B-21 Rolled Out


The world’s first “sixth generation” military aircraft was unveiled to friend and foe when Northrop Grumman and the Air Force rolled out the first B-21 Raider on Friday. The flying wing was also vaulted to the pointiest end of the stick at the ceremony, which took place at the company’s Palmdale, California, facility. “The B-21 Raider forms the backbone of the future for U.S. air power, leading a powerful family of systems that deliver a new era of capability and flexibility through advanced integration of data, sensors and weapons,” Northrop Grumman said in a news release. “Its sixth-generation capabilities include stealth, information advantage and open architecture.”

That open architecture means the airframe can evolve with new technology and weaponry as they become available and stay in touch with other assets in the process. “The B-21 is capable of networking across the battlespace to multiple systems, and into all domains,” the company said. “Supported by a digital ecosystem throughout its lifecycle, the B-21 can quickly evolve through rapid technology upgrades that provide new capabilities to outpace future threats.” Secretary of Defense Lloyd Austin was there and he emphasized its importance. “Now, strengthening and sustaining U.S. deterrence is at the heart of our National Defense Strategy,” he said.

The airplane unveiled Friday will begin flight testing next year at Edwards Air Force Base. There are six more in production and the Pentagon has promised to buy at least 100 of them. The plane is expected to enter service in two to three years. It looks a lot like a B-2 but there’s a lot more under the hood. “The real differences are inside of the platform, because you can think about how much digital technology has progressed since the time we built the B-2 and the time we built the B-21,” Northrop Grumman CEO Kathy Warden told Breaking Defense.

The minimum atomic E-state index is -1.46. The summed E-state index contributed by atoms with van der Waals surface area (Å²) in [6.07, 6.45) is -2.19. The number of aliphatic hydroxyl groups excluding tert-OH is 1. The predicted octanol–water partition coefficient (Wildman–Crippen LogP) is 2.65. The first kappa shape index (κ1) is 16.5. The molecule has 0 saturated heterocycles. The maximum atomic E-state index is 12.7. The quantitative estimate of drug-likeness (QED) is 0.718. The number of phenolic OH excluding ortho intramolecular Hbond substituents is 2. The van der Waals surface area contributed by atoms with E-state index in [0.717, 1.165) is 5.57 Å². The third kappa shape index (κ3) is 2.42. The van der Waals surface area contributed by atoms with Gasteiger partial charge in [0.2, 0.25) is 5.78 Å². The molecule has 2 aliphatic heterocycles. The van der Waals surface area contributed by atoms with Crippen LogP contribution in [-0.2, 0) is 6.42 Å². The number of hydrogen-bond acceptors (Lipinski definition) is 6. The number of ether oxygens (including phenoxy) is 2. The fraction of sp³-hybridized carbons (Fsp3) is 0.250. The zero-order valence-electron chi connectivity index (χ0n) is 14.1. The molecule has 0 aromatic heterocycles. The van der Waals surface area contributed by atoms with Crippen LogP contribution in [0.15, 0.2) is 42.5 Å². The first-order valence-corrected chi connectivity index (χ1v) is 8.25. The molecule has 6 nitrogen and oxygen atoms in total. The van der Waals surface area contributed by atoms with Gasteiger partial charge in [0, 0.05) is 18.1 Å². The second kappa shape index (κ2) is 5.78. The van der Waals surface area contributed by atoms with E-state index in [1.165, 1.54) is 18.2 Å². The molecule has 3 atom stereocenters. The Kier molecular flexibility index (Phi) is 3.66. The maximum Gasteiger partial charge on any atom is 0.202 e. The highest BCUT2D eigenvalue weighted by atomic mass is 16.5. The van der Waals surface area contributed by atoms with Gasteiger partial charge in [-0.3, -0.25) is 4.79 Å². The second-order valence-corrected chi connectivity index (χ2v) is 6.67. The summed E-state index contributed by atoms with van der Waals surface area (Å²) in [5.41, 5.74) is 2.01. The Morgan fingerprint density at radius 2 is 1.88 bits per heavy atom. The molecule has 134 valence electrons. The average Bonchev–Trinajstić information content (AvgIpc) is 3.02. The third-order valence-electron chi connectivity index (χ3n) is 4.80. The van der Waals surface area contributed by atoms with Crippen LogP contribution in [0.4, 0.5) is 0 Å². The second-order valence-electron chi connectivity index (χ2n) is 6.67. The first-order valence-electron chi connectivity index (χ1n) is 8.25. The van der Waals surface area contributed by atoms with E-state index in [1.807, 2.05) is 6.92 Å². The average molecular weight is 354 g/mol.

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  1. I wonder how long it will be before they announce that it will be either flown remotely or, using AI, will be completely autonomous. I also question whether the Air Force will actually purchase all 100 planes. Since there was no mention of a price, I suspect budget constraints will cut that number way down.

  2. I heard a report yesterday that quoted a price of $700 million each, but that may be an early project estimate, subject to frequent revision. As for the Chinese version, I suspect that this public unveiling is aimed at both the Russians and Chinese, saying “look what we got, don’t mess with us”.

  3. Once again it appears we are planning to fight the last war, not the next one. One can only hope all this new technology fairs better than the F-22 which is now being retired because they cannot replace or repair the old now obsolete technology. We should be paying close attention to what is happening in Ukraine for clues of future battles. If it is necessary for our air force to fly deep into China or Russia, were are probably in a no holds barred war where nucs will be used and all the new aircraft that might survive will have no where to return to.
    Who is the enemy we are aiming these at? Probably the helpless American tax payer who is still the ultimate hostage of the military-industrial complex.

    • If you don’t want a nuclear war, then keep prepared for a conventional war.

      The US is planning to avoid a Ukraine situation by maintaining air superiority. The best way to do that is for your enemy to lose his air forces before the morning of the second day. This plane is part of that solution. It’s not a last war strategy.

      I know asymmetric warfare has seemed to suck, but it’s still better than being in a grinder with a near peer.

  4. What happened to military secrets? Now there’s a photo including some specifications.
    Speaking of which, my RV-9A goes a 1000 miles with one fill up too.
    Maybe it’s just a balsa mock-up to trick the “bad guys” into spending billions to try and match it.